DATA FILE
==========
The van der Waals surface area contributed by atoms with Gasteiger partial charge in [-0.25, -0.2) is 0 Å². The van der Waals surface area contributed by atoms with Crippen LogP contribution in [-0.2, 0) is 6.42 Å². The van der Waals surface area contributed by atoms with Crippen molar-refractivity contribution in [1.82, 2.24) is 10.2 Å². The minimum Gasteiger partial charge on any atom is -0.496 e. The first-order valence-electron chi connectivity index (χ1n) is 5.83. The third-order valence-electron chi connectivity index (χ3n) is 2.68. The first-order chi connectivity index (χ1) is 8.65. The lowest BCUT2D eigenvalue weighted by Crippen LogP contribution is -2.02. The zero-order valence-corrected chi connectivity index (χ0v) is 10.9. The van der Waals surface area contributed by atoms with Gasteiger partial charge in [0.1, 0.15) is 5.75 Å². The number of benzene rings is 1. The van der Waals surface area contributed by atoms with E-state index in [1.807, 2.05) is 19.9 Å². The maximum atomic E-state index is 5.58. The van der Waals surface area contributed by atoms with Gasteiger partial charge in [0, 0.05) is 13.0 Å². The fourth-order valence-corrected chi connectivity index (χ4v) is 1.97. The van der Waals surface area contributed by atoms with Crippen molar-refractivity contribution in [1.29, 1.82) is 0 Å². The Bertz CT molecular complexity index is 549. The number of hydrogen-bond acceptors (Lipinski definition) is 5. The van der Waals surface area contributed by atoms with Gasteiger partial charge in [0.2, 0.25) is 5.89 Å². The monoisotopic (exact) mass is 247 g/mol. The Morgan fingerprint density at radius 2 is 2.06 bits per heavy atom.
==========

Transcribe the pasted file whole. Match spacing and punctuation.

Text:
The van der Waals surface area contributed by atoms with Gasteiger partial charge in [-0.25, -0.2) is 0 Å². The van der Waals surface area contributed by atoms with Crippen LogP contribution in [-0.2, 0) is 6.42 Å². The van der Waals surface area contributed by atoms with Crippen molar-refractivity contribution in [1.82, 2.24) is 10.2 Å². The minimum Gasteiger partial charge on any atom is -0.496 e. The first-order valence-electron chi connectivity index (χ1n) is 5.83. The third-order valence-electron chi connectivity index (χ3n) is 2.68. The first-order chi connectivity index (χ1) is 8.65. The lowest BCUT2D eigenvalue weighted by Crippen LogP contribution is -2.02. The zero-order valence-corrected chi connectivity index (χ0v) is 10.9. The van der Waals surface area contributed by atoms with Gasteiger partial charge in [0.1, 0.15) is 5.75 Å². The number of benzene rings is 1. The van der Waals surface area contributed by atoms with E-state index in [1.807, 2.05) is 19.9 Å². The maximum atomic E-state index is 5.58. The van der Waals surface area contributed by atoms with Gasteiger partial charge in [0, 0.05) is 13.0 Å². The fourth-order valence-corrected chi connectivity index (χ4v) is 1.97. The van der Waals surface area contributed by atoms with Crippen molar-refractivity contribution in [1.29, 1.82) is 0 Å². The Bertz CT molecular complexity index is 549. The number of hydrogen-bond acceptors (Lipinski definition) is 5. The van der Waals surface area contributed by atoms with Gasteiger partial charge in [0.2, 0.25) is 5.89 Å². The monoisotopic (exact) mass is 247 g/mol. The Morgan fingerprint density at radius 2 is 2.06 bits per heavy atom.